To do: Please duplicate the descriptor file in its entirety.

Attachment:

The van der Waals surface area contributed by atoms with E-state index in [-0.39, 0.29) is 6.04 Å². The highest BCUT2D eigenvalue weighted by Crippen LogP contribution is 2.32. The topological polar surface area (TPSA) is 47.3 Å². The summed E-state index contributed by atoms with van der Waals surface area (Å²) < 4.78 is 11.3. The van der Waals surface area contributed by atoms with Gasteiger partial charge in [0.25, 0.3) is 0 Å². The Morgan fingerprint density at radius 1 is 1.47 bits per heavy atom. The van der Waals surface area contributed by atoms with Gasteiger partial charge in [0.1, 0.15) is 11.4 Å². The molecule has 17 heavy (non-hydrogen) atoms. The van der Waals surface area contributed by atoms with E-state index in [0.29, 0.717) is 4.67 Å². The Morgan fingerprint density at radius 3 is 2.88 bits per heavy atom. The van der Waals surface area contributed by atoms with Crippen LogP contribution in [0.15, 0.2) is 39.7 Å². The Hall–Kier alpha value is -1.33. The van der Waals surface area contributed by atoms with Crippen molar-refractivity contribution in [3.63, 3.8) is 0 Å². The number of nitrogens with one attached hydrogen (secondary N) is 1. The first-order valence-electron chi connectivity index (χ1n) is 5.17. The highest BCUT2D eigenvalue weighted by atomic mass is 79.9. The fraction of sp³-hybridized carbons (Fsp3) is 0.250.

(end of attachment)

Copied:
The van der Waals surface area contributed by atoms with E-state index in [-0.39, 0.29) is 6.04 Å². The highest BCUT2D eigenvalue weighted by Crippen LogP contribution is 2.32. The topological polar surface area (TPSA) is 47.3 Å². The summed E-state index contributed by atoms with van der Waals surface area (Å²) < 4.78 is 11.3. The van der Waals surface area contributed by atoms with Gasteiger partial charge in [0.25, 0.3) is 0 Å². The Morgan fingerprint density at radius 1 is 1.47 bits per heavy atom. The van der Waals surface area contributed by atoms with Gasteiger partial charge in [0.1, 0.15) is 11.4 Å². The molecule has 17 heavy (non-hydrogen) atoms. The van der Waals surface area contributed by atoms with E-state index in [0.29, 0.717) is 4.67 Å². The Morgan fingerprint density at radius 3 is 2.88 bits per heavy atom. The van der Waals surface area contributed by atoms with Crippen LogP contribution in [0.15, 0.2) is 39.7 Å². The Hall–Kier alpha value is -1.33. The van der Waals surface area contributed by atoms with Crippen molar-refractivity contribution in [3.63, 3.8) is 0 Å². The number of nitrogens with one attached hydrogen (secondary N) is 1. The first-order valence-electron chi connectivity index (χ1n) is 5.17. The highest BCUT2D eigenvalue weighted by atomic mass is 79.9. The fraction of sp³-hybridized carbons (Fsp3) is 0.250.